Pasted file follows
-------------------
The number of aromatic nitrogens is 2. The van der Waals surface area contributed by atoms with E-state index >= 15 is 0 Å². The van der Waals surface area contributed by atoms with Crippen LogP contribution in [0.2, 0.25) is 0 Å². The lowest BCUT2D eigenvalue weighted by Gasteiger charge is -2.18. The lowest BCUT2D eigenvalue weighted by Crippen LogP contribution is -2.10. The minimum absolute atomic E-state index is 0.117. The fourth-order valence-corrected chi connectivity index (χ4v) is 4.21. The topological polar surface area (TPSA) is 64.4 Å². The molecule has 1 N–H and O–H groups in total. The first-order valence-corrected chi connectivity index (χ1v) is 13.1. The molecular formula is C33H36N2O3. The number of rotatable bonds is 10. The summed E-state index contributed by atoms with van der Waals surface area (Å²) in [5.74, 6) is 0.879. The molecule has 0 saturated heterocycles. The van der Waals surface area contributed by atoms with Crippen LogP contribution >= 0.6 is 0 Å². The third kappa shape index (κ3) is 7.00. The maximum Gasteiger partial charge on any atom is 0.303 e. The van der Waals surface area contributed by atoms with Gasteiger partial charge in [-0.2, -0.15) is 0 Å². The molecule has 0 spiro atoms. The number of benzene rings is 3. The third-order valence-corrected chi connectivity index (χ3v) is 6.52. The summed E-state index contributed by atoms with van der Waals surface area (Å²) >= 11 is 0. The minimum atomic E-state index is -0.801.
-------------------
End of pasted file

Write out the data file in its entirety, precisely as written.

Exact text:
The number of aromatic nitrogens is 2. The van der Waals surface area contributed by atoms with E-state index >= 15 is 0 Å². The van der Waals surface area contributed by atoms with Crippen LogP contribution in [0.2, 0.25) is 0 Å². The lowest BCUT2D eigenvalue weighted by Gasteiger charge is -2.18. The lowest BCUT2D eigenvalue weighted by Crippen LogP contribution is -2.10. The minimum absolute atomic E-state index is 0.117. The fourth-order valence-corrected chi connectivity index (χ4v) is 4.21. The topological polar surface area (TPSA) is 64.4 Å². The molecule has 1 N–H and O–H groups in total. The first-order valence-corrected chi connectivity index (χ1v) is 13.1. The molecular formula is C33H36N2O3. The number of rotatable bonds is 10. The summed E-state index contributed by atoms with van der Waals surface area (Å²) in [5.74, 6) is 0.879. The molecule has 0 saturated heterocycles. The van der Waals surface area contributed by atoms with Crippen LogP contribution >= 0.6 is 0 Å². The third kappa shape index (κ3) is 7.00. The maximum Gasteiger partial charge on any atom is 0.303 e. The van der Waals surface area contributed by atoms with Gasteiger partial charge in [-0.2, -0.15) is 0 Å². The molecule has 0 spiro atoms. The number of benzene rings is 3. The third-order valence-corrected chi connectivity index (χ3v) is 6.52. The summed E-state index contributed by atoms with van der Waals surface area (Å²) >= 11 is 0. The minimum atomic E-state index is -0.801.